I’ve been using the public betas of iOS 12 since July and right off something I noticed about the suggested Shortcuts were that the specificity made them mostly useless. Why would I want to resend a message to my sister which I sent 30 minutes ago? No thanks. No, I’ve already viewed that website, I don’t need it suggested again for a voice controlled command. Another pitfall is the repeated suggestion that I can call my brother or another recently called contact. I can already do that with Siri simply by saying “Hey Siri, call my brother.” Why would I bother creating a Shortcut? During the beta period I failed to find a single suggested Shortcut that would be useful. They were all duplicates of something Siri already handles or they were far too specific to a previously done action to be useful. But I had hope that with the release of the updated Shortcut app and new apps designed to take advantage of the new system we would get some useful voice commands.
We’re only a couple days in so it’s too hard to say. There’s a lot of excitement in the Apple nerd community but I will say that I think this is going to take some time. Of the apps currently offering recordable Shortcuts, my favorite is Carrot Weather which offers several very easy to set-up voice commands. This Shortcut makes sense to me as it allows me to get my weather via voice. I can listen and be done. What makes less sense to me are the recorded shortcuts for apps that I’m likely to be interacting with on-screen. Two examples are Drafts and Things which also offer Shortcuts.
Mixing up the inputs: Visual and Audio
What we have with Shortcuts in iOS 12 is a merging of visual and audio computing. We’ve had a taste of the audio for the past few years with Siri. This is Apple’s attempt to mix it up a bit and it will be interesting to see how it pans out. Frankly, in these early days I find it a bit confusing as do my devices.
When I’m at a screen, usually the iPad, sometimes the iPhone, I will use the occasional Shortcut created by the Shortcut app. For example I’ve got one that I’ve used consistently to convert pdfs into jpgs with cropping and resizing as steps. Very handy for turning pdf flyers into jpgs for posting to client websites. I’ve also got Shortcuts for opening or creating file archives which can be handy and nice to be able to do this without third party apps. Various shortcuts for blogging such as one which takes the url and rich text from web pages and copies the combination for pasting into Drafts or iA Writer.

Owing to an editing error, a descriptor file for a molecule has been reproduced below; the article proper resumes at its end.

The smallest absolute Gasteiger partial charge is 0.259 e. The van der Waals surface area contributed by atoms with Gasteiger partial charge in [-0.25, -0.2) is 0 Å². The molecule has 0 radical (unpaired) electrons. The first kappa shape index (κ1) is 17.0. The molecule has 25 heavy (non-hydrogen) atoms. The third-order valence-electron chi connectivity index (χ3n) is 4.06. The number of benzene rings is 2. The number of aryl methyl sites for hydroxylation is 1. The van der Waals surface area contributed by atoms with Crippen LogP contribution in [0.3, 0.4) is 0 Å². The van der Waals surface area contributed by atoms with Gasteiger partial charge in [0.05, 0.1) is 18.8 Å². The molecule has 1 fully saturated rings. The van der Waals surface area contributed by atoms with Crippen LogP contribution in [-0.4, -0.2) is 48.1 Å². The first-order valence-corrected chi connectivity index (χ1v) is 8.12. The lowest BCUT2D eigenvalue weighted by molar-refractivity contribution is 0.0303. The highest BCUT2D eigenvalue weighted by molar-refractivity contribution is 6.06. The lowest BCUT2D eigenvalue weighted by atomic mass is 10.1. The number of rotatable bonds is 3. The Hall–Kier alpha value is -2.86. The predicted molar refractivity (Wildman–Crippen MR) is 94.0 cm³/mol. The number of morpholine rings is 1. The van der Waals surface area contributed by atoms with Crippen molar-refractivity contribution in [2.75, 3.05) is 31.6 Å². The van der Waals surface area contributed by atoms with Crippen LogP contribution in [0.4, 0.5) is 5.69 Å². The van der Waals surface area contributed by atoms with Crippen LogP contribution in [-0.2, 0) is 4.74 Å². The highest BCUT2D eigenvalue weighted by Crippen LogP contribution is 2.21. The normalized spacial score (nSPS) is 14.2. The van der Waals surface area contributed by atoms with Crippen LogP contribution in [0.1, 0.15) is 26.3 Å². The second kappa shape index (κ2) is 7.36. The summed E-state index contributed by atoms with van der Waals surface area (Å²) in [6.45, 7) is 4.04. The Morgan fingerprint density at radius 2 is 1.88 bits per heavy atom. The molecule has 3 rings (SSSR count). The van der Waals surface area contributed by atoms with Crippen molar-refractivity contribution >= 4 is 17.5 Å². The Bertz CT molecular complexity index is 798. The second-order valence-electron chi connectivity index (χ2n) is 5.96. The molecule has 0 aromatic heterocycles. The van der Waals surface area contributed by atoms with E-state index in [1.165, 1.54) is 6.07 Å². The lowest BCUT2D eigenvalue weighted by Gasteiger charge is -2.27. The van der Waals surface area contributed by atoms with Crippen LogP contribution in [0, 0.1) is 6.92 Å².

Another, this one used from iPhone, is a mileage calculator that I use to append text to a plain text file stored in iCloud. I get gas then run shortcut which appends the date, gallons, miles and mpg to the text file. Just a tad easier than tapping the text into Notes which is what I used to do.
Speaking of Notes, I’m surprised and disappointed that Apple has done nothing to connect Notes and Shortcuts. If they expect third party developers to take advantage of Shortcuts they should do the same. As of this moment the only Shortcut step for Notes is to create a new note. Why not let me do more? I don’t use the Bear notes app but those that do have access to at least six built in Shortcut functions. I’d love to be able to use a Shortcut to append to a note, for example,the above mentioned gas and mileage log. I’d rather keep it in Notes.
Another log that I keep is for heating and cooling my sister’s vacation cabin. We share a utility line so in the hot and cold months I keep track of the heating and cooling so that I can better estimate our shared utility bill. I’ve set-up a Shortcut that lets me simply say “AC Log On” or “AC Log Off” whenever I’ve turned her A/C on or off. At the end of the month I have a much better idea of how much her bill is. That will also come in handy during the winter when I run her heater. This also goes to a text file when it could be stored in Notes. This difference between this and the mileage log is this is one I trigger just using my voice. I wanted something super convenient because I do this action often and it is indeed very easy to do! I can use this via iPhone, iPad or HomePod. I should also be able to activate via the AppleWatch but currently get an error.
Over the coming weeks I’ll be exploring Shortcuts a bit more. Will they live up to the hopes and dreams of the Apple Nerdery? Will they prove useful for average users? Also, how do they fit into personal and work life? I’m looking forward to finding out.